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Ethnology of Manihiki and Rakahanga



The traditional story of the discovery of Rakahanga and Manihiki is a blend of historical narrative and myth. The human discoverer, Huku (see p. 19), is stated to have sailed from Rarotonga on a fishing expedition. When he came to a part of the ocean referred to as “te tukuanga i Whaka-hotu” he noticed an upgrowth of rock or land (tapua whenua) projecting from the sea bottom but not rising above the water, an image evidently culled from the experience of an atoll-dwelling people to whom coral upgrowths on an encircling reef were familiar. Huku, on seeing the coral upgrowth, recited these words (pehe), which are always recited by native historians: “Titiro iho Huku, tapua e—” (Huku gazed down, [and saw] an upgrowth.) From this incident Huku named his canoe Tapua. Gill's informant (13, p. 140) gave the canoe name as Tapuaua, which is really Tapua-hua and means “an upgrowth only.” Huku returned to his home with the idea that the upgrowth would eventually reach the surface and become land.

Pure myth is introduced by interpolating the island-fishing exploits of the well-known Polynesian hero, Maui. The myth states that Tangaroa-tuhi-mata, with his wife, Hina-mata-porari, dwelt in Hawaiki-ki-raro, which was under the earth's surface. Their son, Tongoi-whare, dwelt with his wife, Makuwai-whare, in Hawaiki-ki-runga, which was on the earth's surface. Tongoi-whare, had three sons, Maui-mua, Maui-roto, and Maui-muri, and a daughter named Hina-mai-raro-te-takere. The three brothers planned a fishing expedition and caught some flying fish (maroro) for bait. Maui-muri, unknown to his brothers, went to Hina-i-te-papa who dwelt at the bottom of the sea. He told her of the proposed expedition and asked her to put certain fish on the hooks according to the manner in which they were baited. On the first hook let down, baited with flying fish, she was to put a shark (mango), and on the second hook, also baited with flying fish, she was to put an urua. His own hook was to be baited with a small branch of the puka tree (tauru raupuka), dried coconut husk (puakoua), coconut flower stalk (puroro), and a dry, immature young coconut (aoa). When she saw it, she was to hook it into the rock bottom of the sea.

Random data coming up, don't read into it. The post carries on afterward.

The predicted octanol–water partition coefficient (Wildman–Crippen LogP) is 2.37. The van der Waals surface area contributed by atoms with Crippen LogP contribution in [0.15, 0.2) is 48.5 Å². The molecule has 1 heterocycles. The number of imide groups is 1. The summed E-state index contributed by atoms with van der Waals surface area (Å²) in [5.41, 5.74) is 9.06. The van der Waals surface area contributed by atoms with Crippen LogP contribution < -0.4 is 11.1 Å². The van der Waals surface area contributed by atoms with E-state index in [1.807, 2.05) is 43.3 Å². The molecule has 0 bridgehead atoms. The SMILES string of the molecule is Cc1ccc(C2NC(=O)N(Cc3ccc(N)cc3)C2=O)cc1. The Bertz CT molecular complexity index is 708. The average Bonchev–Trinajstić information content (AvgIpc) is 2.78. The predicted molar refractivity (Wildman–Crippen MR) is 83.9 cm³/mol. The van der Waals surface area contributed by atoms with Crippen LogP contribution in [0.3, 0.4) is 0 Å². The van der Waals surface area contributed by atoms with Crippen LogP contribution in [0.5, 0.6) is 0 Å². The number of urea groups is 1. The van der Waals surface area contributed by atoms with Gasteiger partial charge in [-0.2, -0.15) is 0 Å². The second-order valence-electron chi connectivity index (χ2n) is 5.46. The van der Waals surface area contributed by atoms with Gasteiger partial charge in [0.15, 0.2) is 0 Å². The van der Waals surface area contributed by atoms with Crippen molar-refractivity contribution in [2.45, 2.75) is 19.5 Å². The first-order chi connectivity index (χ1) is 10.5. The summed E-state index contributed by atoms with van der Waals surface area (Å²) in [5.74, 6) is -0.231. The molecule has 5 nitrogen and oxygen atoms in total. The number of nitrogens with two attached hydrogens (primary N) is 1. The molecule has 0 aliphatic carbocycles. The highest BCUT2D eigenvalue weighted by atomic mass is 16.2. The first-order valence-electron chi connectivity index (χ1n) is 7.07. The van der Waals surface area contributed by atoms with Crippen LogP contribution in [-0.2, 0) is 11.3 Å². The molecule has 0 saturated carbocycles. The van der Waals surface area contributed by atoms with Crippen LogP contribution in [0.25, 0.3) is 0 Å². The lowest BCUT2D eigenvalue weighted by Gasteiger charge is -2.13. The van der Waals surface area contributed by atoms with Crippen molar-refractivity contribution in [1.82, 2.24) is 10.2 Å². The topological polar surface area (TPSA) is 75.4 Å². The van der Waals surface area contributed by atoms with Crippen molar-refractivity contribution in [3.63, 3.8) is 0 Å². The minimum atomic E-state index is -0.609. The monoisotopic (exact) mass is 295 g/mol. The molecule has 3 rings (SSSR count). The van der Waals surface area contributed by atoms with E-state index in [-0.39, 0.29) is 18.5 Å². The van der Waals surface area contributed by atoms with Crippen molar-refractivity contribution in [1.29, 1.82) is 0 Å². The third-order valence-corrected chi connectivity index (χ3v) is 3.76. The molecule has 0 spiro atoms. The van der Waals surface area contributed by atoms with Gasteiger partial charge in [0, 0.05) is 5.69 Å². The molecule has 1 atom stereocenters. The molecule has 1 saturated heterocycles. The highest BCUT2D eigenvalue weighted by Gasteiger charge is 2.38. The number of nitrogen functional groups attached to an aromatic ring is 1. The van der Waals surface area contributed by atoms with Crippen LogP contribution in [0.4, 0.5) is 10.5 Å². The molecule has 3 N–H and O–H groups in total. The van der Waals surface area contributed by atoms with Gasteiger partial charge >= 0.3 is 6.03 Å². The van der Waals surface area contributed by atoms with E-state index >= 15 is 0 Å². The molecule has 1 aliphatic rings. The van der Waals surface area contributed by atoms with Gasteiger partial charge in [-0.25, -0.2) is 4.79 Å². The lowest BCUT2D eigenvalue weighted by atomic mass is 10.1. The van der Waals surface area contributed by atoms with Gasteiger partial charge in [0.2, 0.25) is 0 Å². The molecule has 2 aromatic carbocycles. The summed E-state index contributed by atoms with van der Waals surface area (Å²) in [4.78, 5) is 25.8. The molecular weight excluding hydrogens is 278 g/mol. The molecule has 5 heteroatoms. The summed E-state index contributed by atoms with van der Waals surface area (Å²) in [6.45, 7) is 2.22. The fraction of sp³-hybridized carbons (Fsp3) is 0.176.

The next day the brothers set out in a canoe named Pipi-ma-hakohako. Tupou-rahi stated that the name of the canoe was Whakahotu and quoted the following chant as proof:

Wharekura-ariki i noho ia Hina-i-te-papa,
Nohona te waka o nga atua;
Whakahotu, nohona te tukunga.
To rire to, e tapu.

Wharekura the ariki married Hina-i-te-papa,
His was the canoe of the gods;
Whakahotu, his was the fishing ground.

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Tupou-rahi has evidently associated the name Whakahotu with the canoe, whereas it is really associated with the fishing ground. The historic spot in the ocean visited by Huku was termed “Te tukunga i Whakahotu.” The construction of the chant shows that the tukunga (fishing ground) was owned by Whakahotu. Although Whakahotu does not appear elsewhere in Rakahangan tradition, in neighboring Tongareva (29) the name appears as Hakahotu. Hakahotu was the wife of Atea, and the two were the primary parents whose progeny were the gods Tangaroa, Tane, Rongo, and others. It may be that Rakahanga had some legend of Whakahotu similar to the Tongarevan story, and that the details have been lost.

Arrived at the fishing ground, Maui-mua (Maui-the-first-born) let down his hook baited with flying fish. When a fish took the hook, he began to chant a question (tautopa):

Maui-roto, Maui-muri, e uia mai
Te ingoa i taku ika, mei aha?

Maui the middle, Maui the last,
ask The name of my fish, what is it?

Maui-roto remained silent but Maui-muri, relying on his compact with Hina-i-te-papa, replied:

E haha mango tau ika tutae, hutia!
A large shark is your filthy fish, haul it up!